Of witches and Waldenses

The Waldenses are depicted as broom-riding witches in this Catholic manuscript, seriously.

The Waldenses are depicted as broom-riding witches in this Catholic manuscript, seriously.

As I’ve mentioned before, the Martyr’s Mirror is not a uniformly edited work, but a collection of accounts and materials stretching over several hundred years. As I’m moving into accounts of persecutions of the 13th Century, I keep seeing the name “Waldenses.” The name, origin or faith of this sect is not introduced or explained immediately, so I turned to my usual shorthand reference – Wikipedia.

The entry for the Waldenses appears to be heavily informed by an entry in the Catholic Encyclopedia, so expect a papist bias. It is no doubt that the Waldenses were heretical (as was anything that didn’t originate in Rome), but the Church accounts of the group are undercut by the obvious smear job they laid on the sect.  (see picture).

What intrigues me more, though, is the Mirror‘s insistance on including Waldenses’ persecutions in a history of Anabaptist martyrs. The Waldenses fancied themselves to be churches of Apostolic Succession, started by St. Paul. It appears that, by including ancient martyrs and the trials of the Waldenses, the Mirror is trying to draw a link between the ancients, the Waldenses and the Anabaptists (which had similar beliefs of pacifism and rejection of Papal authority) to create the impression of Apostolic Succession.

The Catholic Church, of course, refutes the Waldenses’ (and the Anabaptists’) claims of succession (as do many scholars). However, given the political assumption of the church by Emperor Constantine and the less then savory politics surrounding the papacy in later centuries, it’s hard to take the Roman Church’s own claims of apostolic succession at face value.


4 Responses to “Of witches and Waldenses”

  1. You obviously don’t know the early history of Catholicism. Because Constantine legalized Catholicism as the state religion, and expected certain concessions because of it does not mean what you insinuate. And since the apostles themselves were sinners, as were their successors, the Church’s claim to apostolic succession has every ounce of veracity.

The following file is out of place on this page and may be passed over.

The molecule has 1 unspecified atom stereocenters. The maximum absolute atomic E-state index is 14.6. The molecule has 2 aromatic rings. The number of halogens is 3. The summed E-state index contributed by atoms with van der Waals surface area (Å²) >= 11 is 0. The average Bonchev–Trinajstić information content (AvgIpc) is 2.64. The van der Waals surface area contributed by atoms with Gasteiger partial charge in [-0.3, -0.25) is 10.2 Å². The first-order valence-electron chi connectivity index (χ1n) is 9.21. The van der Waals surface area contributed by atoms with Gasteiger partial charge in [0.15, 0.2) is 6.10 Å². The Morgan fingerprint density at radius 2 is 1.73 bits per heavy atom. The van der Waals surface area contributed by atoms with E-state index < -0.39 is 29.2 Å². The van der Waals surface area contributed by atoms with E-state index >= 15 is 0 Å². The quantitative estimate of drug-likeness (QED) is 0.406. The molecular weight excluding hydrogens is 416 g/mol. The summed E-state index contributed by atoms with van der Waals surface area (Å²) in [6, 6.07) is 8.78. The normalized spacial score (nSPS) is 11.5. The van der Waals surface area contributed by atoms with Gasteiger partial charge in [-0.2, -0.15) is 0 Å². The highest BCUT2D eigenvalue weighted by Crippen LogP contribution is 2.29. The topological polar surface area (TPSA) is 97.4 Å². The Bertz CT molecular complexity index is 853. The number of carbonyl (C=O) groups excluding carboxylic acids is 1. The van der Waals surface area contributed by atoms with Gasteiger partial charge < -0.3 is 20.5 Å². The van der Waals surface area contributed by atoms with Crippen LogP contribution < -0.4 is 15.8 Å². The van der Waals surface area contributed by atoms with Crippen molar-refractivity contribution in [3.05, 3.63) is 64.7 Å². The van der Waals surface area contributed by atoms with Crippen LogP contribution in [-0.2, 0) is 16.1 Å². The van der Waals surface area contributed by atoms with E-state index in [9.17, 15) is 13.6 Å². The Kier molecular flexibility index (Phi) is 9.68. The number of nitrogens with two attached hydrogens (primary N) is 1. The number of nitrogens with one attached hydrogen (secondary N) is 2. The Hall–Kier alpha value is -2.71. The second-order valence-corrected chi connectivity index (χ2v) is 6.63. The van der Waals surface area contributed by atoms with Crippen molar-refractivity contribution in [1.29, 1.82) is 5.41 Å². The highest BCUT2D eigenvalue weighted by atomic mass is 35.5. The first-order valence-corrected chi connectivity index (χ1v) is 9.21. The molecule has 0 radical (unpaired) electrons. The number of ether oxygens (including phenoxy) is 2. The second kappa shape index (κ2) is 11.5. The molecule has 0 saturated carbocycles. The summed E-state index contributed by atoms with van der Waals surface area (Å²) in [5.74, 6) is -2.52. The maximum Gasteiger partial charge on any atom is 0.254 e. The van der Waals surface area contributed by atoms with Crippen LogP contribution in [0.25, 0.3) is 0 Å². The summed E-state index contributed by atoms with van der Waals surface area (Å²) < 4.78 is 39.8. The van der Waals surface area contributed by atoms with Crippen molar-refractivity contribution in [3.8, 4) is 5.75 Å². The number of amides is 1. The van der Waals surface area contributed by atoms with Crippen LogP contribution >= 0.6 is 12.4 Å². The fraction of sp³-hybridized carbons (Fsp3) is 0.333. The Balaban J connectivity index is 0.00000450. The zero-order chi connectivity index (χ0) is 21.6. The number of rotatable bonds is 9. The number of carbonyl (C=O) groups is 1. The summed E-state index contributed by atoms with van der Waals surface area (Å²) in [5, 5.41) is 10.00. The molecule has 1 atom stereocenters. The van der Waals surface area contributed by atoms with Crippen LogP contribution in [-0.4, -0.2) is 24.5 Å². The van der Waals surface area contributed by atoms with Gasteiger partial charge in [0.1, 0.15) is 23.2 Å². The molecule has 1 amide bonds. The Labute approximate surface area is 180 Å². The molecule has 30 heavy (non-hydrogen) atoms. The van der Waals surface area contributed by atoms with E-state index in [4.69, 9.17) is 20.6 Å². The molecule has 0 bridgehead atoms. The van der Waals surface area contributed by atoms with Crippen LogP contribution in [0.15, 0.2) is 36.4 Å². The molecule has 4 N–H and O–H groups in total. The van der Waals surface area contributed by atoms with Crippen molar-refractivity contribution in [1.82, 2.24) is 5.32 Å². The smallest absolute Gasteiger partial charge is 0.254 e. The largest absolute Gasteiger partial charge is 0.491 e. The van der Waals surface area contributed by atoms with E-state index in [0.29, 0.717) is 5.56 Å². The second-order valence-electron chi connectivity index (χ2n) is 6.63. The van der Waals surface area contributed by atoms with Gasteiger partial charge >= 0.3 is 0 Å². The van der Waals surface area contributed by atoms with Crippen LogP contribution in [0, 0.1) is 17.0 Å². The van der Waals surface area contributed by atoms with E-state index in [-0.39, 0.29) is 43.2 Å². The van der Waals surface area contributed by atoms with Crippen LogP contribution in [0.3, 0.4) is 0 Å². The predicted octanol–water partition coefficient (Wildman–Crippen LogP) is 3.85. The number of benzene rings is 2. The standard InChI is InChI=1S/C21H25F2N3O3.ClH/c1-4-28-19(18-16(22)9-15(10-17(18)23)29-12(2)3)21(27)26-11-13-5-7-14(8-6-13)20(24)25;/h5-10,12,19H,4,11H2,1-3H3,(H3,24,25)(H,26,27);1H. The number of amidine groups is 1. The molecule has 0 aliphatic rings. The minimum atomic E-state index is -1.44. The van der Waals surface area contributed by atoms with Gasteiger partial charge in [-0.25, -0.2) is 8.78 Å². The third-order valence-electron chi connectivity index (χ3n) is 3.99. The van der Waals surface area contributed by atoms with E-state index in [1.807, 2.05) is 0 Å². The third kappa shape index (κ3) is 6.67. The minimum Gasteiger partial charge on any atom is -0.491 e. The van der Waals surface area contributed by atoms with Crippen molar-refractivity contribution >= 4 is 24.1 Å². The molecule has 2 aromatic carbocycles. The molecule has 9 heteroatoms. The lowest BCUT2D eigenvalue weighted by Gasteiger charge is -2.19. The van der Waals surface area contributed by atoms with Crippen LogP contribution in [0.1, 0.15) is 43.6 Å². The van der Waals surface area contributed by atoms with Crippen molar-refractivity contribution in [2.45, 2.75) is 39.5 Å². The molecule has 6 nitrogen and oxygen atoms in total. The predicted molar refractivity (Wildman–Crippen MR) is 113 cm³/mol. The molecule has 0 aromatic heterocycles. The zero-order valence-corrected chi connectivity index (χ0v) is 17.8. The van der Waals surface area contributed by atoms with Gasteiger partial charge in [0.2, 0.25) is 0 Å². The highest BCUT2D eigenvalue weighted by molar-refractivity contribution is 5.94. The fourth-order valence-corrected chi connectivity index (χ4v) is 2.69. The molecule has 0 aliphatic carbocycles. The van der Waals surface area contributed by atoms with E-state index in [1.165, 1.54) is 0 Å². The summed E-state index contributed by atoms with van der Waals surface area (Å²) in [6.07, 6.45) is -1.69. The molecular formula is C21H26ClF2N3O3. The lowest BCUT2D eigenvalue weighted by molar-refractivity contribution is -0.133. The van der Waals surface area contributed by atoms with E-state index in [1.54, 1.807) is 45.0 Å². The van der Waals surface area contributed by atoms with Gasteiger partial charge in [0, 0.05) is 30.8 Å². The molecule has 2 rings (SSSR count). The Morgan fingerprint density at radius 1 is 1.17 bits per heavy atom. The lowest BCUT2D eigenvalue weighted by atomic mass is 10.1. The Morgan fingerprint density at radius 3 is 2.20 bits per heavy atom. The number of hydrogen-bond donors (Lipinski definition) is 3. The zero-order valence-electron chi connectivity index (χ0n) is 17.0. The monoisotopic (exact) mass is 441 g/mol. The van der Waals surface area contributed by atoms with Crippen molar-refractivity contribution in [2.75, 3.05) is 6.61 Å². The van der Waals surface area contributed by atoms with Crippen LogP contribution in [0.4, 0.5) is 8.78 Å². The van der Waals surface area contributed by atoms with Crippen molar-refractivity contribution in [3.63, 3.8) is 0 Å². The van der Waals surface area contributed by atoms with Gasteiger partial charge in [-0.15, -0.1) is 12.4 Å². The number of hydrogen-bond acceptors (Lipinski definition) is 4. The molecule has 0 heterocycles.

The Waldenses were excommunicated simply because they refused to obey the Pope and chose to interpret the scriptures themselves rather than how it was understood for the first 1100 years of Chrisitianity.

  2. OriginalSinnick Says:

    Insinuate? Not at all! Fuzzy clearly states that ever since the time of the Anabaptists their successors have been attempting to establish a clear historical lineage and have failed to do so. The Waldensian era is a very frayed section of this gossamer thread.

  3. on the contrary David, i think it is you who needs to read your Church history. Constantine did not tgive the stamp of approval to the Roman Catholic church as the “true religion” but rather he recognised Christianity as the medium of religion for the state. And most importantly, he lifted off the lingering persecution against Christianity. Not forgetting the term catholic simply refers to universal hence the catholic church meant the universal church, the Roman Catholic, the Eastern Orthodox included.

    • Marvellous, considering that the Catholic Church truly was the universal church at the time of Constantine, we’re saying the same thing. There was no Eastern Orthodox at the time. God bless!

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